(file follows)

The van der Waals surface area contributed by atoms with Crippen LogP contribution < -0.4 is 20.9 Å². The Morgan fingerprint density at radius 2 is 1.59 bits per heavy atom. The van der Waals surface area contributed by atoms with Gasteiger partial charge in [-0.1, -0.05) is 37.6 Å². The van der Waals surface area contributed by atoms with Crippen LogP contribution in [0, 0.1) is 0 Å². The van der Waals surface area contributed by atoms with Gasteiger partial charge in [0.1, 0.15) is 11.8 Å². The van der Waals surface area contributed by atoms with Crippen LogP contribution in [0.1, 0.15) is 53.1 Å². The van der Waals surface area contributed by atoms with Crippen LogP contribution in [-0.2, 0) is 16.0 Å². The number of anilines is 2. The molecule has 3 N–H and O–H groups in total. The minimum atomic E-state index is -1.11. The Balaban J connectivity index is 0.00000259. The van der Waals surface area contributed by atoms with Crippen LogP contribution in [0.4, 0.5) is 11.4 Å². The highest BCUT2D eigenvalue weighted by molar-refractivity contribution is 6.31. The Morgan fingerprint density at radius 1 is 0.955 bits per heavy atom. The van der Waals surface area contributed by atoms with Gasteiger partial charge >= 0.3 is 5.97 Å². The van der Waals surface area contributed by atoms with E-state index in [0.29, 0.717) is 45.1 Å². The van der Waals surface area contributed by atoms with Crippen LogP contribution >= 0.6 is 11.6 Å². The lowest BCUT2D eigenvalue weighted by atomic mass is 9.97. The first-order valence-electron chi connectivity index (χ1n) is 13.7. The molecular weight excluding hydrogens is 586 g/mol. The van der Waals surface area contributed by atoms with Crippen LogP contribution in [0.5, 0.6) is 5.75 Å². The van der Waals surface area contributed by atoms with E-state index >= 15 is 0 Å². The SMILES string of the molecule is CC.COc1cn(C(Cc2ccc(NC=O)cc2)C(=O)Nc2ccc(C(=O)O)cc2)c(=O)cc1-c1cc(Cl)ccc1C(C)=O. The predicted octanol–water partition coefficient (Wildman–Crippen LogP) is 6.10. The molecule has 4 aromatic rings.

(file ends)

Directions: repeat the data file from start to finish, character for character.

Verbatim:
The van der Waals surface area contributed by atoms with Crippen LogP contribution < -0.4 is 20.9 Å². The Morgan fingerprint density at radius 2 is 1.59 bits per heavy atom. The van der Waals surface area contributed by atoms with Gasteiger partial charge in [-0.1, -0.05) is 37.6 Å². The van der Waals surface area contributed by atoms with Crippen LogP contribution in [0, 0.1) is 0 Å². The van der Waals surface area contributed by atoms with Gasteiger partial charge in [0.1, 0.15) is 11.8 Å². The van der Waals surface area contributed by atoms with Crippen LogP contribution in [0.1, 0.15) is 53.1 Å². The van der Waals surface area contributed by atoms with Crippen LogP contribution in [-0.2, 0) is 16.0 Å². The number of anilines is 2. The molecule has 3 N–H and O–H groups in total. The minimum atomic E-state index is -1.11. The Balaban J connectivity index is 0.00000259. The van der Waals surface area contributed by atoms with Crippen LogP contribution in [0.4, 0.5) is 11.4 Å². The highest BCUT2D eigenvalue weighted by molar-refractivity contribution is 6.31. The Morgan fingerprint density at radius 1 is 0.955 bits per heavy atom. The van der Waals surface area contributed by atoms with Gasteiger partial charge >= 0.3 is 5.97 Å². The van der Waals surface area contributed by atoms with E-state index in [0.29, 0.717) is 45.1 Å². The van der Waals surface area contributed by atoms with Crippen LogP contribution >= 0.6 is 11.6 Å². The lowest BCUT2D eigenvalue weighted by atomic mass is 9.97. The first-order valence-electron chi connectivity index (χ1n) is 13.7. The molecular weight excluding hydrogens is 586 g/mol. The van der Waals surface area contributed by atoms with Crippen LogP contribution in [0.5, 0.6) is 5.75 Å². The van der Waals surface area contributed by atoms with E-state index >= 15 is 0 Å². The SMILES string of the molecule is CC.COc1cn(C(Cc2ccc(NC=O)cc2)C(=O)Nc2ccc(C(=O)O)cc2)c(=O)cc1-c1cc(Cl)ccc1C(C)=O. The predicted octanol–water partition coefficient (Wildman–Crippen LogP) is 6.10. The molecule has 4 aromatic rings.